Saturday, December 12, 2015

Stuck in Poverty

One in five US adults now lives in households either in poverty or on the cusp of poverty, with almost 5.7m having joined the country’s lowest income ranks since the global financial crisis. Many of the new poor, or near-poor, have become so even amid an economic recovery that is widely expected to lead the US Federal Reserve to raise interest rates next week for the first time in almost a decade. More than 45 per cent of them — almost 2.5m adults — have joined the lowest income ranks since 2011, long after the post-crisis recession was ostensibly over. Any notion of a recovery still seems a long way off to many in the US.  A large part of the shrinking of the US middle class, which for the first time in decades now forms less than a majority of the country’s adult population, has surprisingly been due to the country’s growing affluence, the Pew study found.

“There’s a new American dream,” says Torrey Easler, a Baptist preacher who helps feed a growing population of poor in the town of Eden, North Carolina. “The old American dream was to own a home and two cars. The new American dream is to have a job.”

Julián Castro, US secretary of housing and urban development said this is in part because “the argument that the poor are impoverished because they are somehow lacking or to blame has too often carried the day”. That misses a point, he says. Many in the middle class are vulnerable to slipping back, which means “the concern about what happens with the middle class and also what happens with the impoverished becomes more and more relevant to the lives of American families across the board.”

The country’s lowest income group — defined by Pew for a three-person household as earning less than $31,402 a year — has also grown at more than five times the rate of the middle class in the past seven years. There are now 48.9m adults in this bracket in the US, up from 43.2m in 2008 and just 21.6m in 1971.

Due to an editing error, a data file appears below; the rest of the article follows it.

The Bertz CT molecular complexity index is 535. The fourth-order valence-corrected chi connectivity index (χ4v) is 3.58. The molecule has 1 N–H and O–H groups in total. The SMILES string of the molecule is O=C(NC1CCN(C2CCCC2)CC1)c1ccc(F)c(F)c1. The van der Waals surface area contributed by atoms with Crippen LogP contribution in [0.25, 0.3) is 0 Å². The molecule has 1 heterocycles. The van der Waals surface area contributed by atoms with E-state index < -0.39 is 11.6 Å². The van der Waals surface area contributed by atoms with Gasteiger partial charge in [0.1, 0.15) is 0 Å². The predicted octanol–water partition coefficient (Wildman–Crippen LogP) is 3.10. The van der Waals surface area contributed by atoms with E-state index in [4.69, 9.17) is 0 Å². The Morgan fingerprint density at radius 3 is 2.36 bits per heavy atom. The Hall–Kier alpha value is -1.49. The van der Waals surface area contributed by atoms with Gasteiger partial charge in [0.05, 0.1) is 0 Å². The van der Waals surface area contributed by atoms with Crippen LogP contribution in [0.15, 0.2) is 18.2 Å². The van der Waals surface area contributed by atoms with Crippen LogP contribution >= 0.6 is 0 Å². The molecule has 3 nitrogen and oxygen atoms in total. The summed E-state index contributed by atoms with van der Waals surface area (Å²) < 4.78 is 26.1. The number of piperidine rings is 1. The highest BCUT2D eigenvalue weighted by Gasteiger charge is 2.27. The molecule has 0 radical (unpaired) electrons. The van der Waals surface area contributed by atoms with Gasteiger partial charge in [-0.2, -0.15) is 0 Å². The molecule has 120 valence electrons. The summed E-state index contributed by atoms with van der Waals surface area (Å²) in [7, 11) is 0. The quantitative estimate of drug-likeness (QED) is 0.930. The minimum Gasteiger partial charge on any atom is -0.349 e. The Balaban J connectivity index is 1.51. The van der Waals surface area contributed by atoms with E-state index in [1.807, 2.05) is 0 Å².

Kathryn Edin, a Johns Hopkins University sociologist argues that the shrinking social safety net after landmark 1990s welfare reforms has made the US a harsher place to be poor than it was. The offshoring or automation of many low-skilled jobs has also made rising out of poverty harder than it once was, she says: “The bad jobs of yesterday were just much, much better than the bad jobs of today.”

“It’s a tough world out there when you get into these very competitive, knowledge-based, very up and down, transient businesses that are here today and gone tomorrow,” says Robert Doar, a former New York City social services commissioner and now a fellow at the conservative American Enterprise Institute. “But that’s not what the problem is at the bottom. The problem for people at the bottom is that they can’t get up and be in that game.”

Elsewhere in the world this trend of increasing poverty is the same. The proportion of Guatemalans living below the poverty line increased from 51.2 percent in 2006 to 59.3 percent last year. 23.4 percent of the total Guatemalan population lives in extreme poverty. 

In Israel, despite the increase in employment, poverty rates have gone up, even in families with two breadwinners. This shows that employment is not the be-all and end-all, despite finance ministers’ promises over the years. The data show that even a full-time job is not a guarantee against poverty. The statistics also showed that the rich got richer with the disposable income of the top 20 percent climbed 5.3 percent, compared with 2.6 percent for the middle class and 0.4 percent for the bottom 20 percent.

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